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19 September 2014

What Can Scotland's Independence Vote Teach Us About Resurrecting Milton & Campbell Counties

On 18 September 2014, 4,283,392 ballots were cast in the referendum asking a simple question.

Should Scotland be an independent country?

While the "No" votes won the day, it is generally agreed that Scotland and the entire United Kingdom is likely to see wholesale change as devolution of more powers from London to Edinburgh takes place.

As I was watching the election results come in, Thursday night, I could not help but wonder what Scotland's vote could teach us about resurrecting Milton and Campbell counties.

In Fulton County, where I live, there is a long-standing discussion about re-creating the two counties that merged to form Georgia's largest county.

(Campbell and Milton counties should vote on their future much like the Scots did.)
Eighty-three years ago, Campbell County and Milton County both went bankrupt. The two cash-strapped counties combined with Fulton County to give us the borders we know today.

A lot of people, myself included, believe that while consolidating Milton and Campbell counties into Fulton made sense in 1931, it makes little sense to keep Fulton County as it is now.

Quite frankly, Fulton County has become too big for its britches. It is bloated. It is dysfunctional. Fulton County is out of touch with its residents, and should be split up.

In order for that to happen, though, a referendum similar to the one that took place in Scotland would have to occur.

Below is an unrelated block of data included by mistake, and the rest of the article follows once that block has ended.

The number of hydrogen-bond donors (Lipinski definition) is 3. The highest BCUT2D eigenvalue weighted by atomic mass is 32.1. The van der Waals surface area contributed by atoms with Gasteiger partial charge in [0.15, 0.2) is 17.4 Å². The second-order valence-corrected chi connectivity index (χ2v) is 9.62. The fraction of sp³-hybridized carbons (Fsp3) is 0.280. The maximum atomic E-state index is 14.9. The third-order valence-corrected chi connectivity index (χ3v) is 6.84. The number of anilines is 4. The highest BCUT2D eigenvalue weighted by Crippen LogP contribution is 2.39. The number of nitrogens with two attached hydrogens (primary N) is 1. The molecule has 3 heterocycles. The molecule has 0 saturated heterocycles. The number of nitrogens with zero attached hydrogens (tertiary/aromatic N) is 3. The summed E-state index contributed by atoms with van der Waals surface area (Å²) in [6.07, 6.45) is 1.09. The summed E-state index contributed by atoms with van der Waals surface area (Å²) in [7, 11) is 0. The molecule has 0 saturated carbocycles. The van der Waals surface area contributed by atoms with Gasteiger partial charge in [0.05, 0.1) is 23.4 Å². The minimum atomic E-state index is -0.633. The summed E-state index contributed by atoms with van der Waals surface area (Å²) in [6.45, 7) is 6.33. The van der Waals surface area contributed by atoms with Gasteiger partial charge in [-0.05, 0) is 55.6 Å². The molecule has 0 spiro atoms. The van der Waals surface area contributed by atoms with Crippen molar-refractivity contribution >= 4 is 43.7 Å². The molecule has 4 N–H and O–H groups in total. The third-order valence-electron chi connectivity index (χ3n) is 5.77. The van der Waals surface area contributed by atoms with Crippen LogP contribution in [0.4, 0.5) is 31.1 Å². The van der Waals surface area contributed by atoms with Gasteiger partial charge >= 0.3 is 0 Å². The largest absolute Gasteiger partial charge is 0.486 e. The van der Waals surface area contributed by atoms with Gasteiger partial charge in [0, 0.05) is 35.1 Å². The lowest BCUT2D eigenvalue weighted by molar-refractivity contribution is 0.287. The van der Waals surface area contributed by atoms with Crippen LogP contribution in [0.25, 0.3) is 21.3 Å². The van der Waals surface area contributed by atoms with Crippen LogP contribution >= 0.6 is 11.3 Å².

So what can we learn from the Scottish Independence Referendum as we continue the conversation on bringing back Campbell and Milton counties?

1.) Substantive policy debate is a good thing

Those on both sides of the Scottish independence debate had serious talks on substantive issues.

There were public discussions on a variety of issues such as Scottish currency, the Scottish economy, and Scottish national defense.

The informative deliberations on Scottish independence served as a bright contrast to the caustic rhetoric used by opponents of Milton and Campbell counties. Whenever splitting up Fulton County is even mentioned, those against it scream and shout "Racism!" at the top of their lungs. While it's good for TV, screaming racism isn't good for the public discourse.

Debating the real ramifications of resurrecting Milton and Campbell counties is a far better use of time than accusing your opponents of racism.

2.) The final decision should rest in the hands of the people, not lawmakers

The MPs in the House of Commons all had their opinions on Scottish independence.

Some felt the vote should not take place. Others felt all of the UK should vote on Scottish independence. Ultimately, it was decided that the people of Scotland should determine their destiny.

Voter turnout in the Scottish Independence Referendum was 85%, meaning that nearly all of Scotland's people weighed in on the issue (including 16 year-olds allowed to cast a ballot for the first time).

The Georgia General Assembly would have to authorize a referendum on Campbell and Milton counties. Just like in the UK, a lot of legislators have strong opinions on the issue. But the final decision on re-creating Campbell and Milton counties should rest with the people living in the old Milton and Campbell counties.

They alone should determine their own destiny.